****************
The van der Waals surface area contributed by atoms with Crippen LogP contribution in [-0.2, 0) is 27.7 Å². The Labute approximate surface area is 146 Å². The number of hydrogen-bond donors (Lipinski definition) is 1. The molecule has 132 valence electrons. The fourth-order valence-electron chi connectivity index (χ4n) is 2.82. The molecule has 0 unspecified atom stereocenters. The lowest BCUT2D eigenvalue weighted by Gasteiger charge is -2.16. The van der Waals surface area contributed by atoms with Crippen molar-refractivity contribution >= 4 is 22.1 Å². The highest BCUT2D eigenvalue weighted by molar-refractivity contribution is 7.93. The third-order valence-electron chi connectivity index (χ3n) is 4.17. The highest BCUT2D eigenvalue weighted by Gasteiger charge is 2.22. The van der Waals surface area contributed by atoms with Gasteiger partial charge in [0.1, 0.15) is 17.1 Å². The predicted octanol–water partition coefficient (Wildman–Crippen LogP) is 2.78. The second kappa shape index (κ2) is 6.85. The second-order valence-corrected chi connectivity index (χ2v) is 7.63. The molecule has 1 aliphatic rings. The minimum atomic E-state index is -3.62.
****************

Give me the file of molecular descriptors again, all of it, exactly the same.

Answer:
The van der Waals surface area contributed by atoms with Crippen LogP contribution in [-0.2, 0) is 27.7 Å². The Labute approximate surface area is 146 Å². The number of hydrogen-bond donors (Lipinski definition) is 1. The molecule has 132 valence electrons. The fourth-order valence-electron chi connectivity index (χ4n) is 2.82. The molecule has 0 unspecified atom stereocenters. The lowest BCUT2D eigenvalue weighted by Gasteiger charge is -2.16. The van der Waals surface area contributed by atoms with Crippen molar-refractivity contribution >= 4 is 22.1 Å². The highest BCUT2D eigenvalue weighted by molar-refractivity contribution is 7.93. The third-order valence-electron chi connectivity index (χ3n) is 4.17. The highest BCUT2D eigenvalue weighted by Gasteiger charge is 2.22. The van der Waals surface area contributed by atoms with Gasteiger partial charge in [0.1, 0.15) is 17.1 Å². The predicted octanol–water partition coefficient (Wildman–Crippen LogP) is 2.78. The second kappa shape index (κ2) is 6.85. The second-order valence-corrected chi connectivity index (χ2v) is 7.63. The molecule has 1 aliphatic rings. The minimum atomic E-state index is -3.62.